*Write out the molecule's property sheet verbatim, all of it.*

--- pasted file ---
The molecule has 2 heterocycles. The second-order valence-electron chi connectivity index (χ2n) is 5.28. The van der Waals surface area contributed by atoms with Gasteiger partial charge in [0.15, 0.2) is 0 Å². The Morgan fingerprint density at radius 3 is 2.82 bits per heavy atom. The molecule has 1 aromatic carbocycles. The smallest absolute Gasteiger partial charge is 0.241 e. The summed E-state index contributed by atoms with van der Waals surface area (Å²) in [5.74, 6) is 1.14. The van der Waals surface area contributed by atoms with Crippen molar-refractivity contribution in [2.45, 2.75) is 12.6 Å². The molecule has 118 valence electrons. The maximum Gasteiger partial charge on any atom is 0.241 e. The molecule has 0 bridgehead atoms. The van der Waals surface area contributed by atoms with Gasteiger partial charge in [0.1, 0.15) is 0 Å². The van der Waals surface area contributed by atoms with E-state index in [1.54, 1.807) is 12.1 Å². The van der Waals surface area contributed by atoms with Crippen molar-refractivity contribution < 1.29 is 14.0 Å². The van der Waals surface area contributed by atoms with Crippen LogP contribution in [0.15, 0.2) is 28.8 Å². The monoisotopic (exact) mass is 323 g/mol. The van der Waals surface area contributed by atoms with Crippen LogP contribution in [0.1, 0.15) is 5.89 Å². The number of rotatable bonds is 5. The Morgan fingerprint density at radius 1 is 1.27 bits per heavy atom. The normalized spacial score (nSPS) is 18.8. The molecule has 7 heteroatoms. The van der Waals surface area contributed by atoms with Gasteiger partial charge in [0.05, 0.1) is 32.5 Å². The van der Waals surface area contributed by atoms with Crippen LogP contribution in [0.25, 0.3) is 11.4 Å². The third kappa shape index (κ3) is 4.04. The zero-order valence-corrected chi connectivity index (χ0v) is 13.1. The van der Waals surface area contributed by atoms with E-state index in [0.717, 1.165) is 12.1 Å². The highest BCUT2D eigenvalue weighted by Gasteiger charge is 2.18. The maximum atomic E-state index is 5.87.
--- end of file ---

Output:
The molecule has 2 heterocycles. The second-order valence-electron chi connectivity index (χ2n) is 5.28. The van der Waals surface area contributed by atoms with Gasteiger partial charge in [0.15, 0.2) is 0 Å². The Morgan fingerprint density at radius 3 is 2.82 bits per heavy atom. The molecule has 1 aromatic carbocycles. The smallest absolute Gasteiger partial charge is 0.241 e. The summed E-state index contributed by atoms with van der Waals surface area (Å²) in [5.74, 6) is 1.14. The van der Waals surface area contributed by atoms with Crippen molar-refractivity contribution in [2.45, 2.75) is 12.6 Å². The molecule has 118 valence electrons. The maximum Gasteiger partial charge on any atom is 0.241 e. The molecule has 0 bridgehead atoms. The van der Waals surface area contributed by atoms with Gasteiger partial charge in [0.1, 0.15) is 0 Å². The van der Waals surface area contributed by atoms with E-state index in [1.54, 1.807) is 12.1 Å². The van der Waals surface area contributed by atoms with Crippen molar-refractivity contribution < 1.29 is 14.0 Å². The van der Waals surface area contributed by atoms with Crippen LogP contribution in [0.15, 0.2) is 28.8 Å². The monoisotopic (exact) mass is 323 g/mol. The van der Waals surface area contributed by atoms with Crippen LogP contribution in [0.1, 0.15) is 5.89 Å². The number of rotatable bonds is 5. The Morgan fingerprint density at radius 1 is 1.27 bits per heavy atom. The normalized spacial score (nSPS) is 18.8. The molecule has 7 heteroatoms. The van der Waals surface area contributed by atoms with Gasteiger partial charge in [0.05, 0.1) is 32.5 Å². The van der Waals surface area contributed by atoms with Crippen LogP contribution in [0.25, 0.3) is 11.4 Å². The third kappa shape index (κ3) is 4.04. The zero-order valence-corrected chi connectivity index (χ0v) is 13.1. The van der Waals surface area contributed by atoms with E-state index in [0.717, 1.165) is 12.1 Å². The highest BCUT2D eigenvalue weighted by Gasteiger charge is 2.18. The maximum atomic E-state index is 5.87.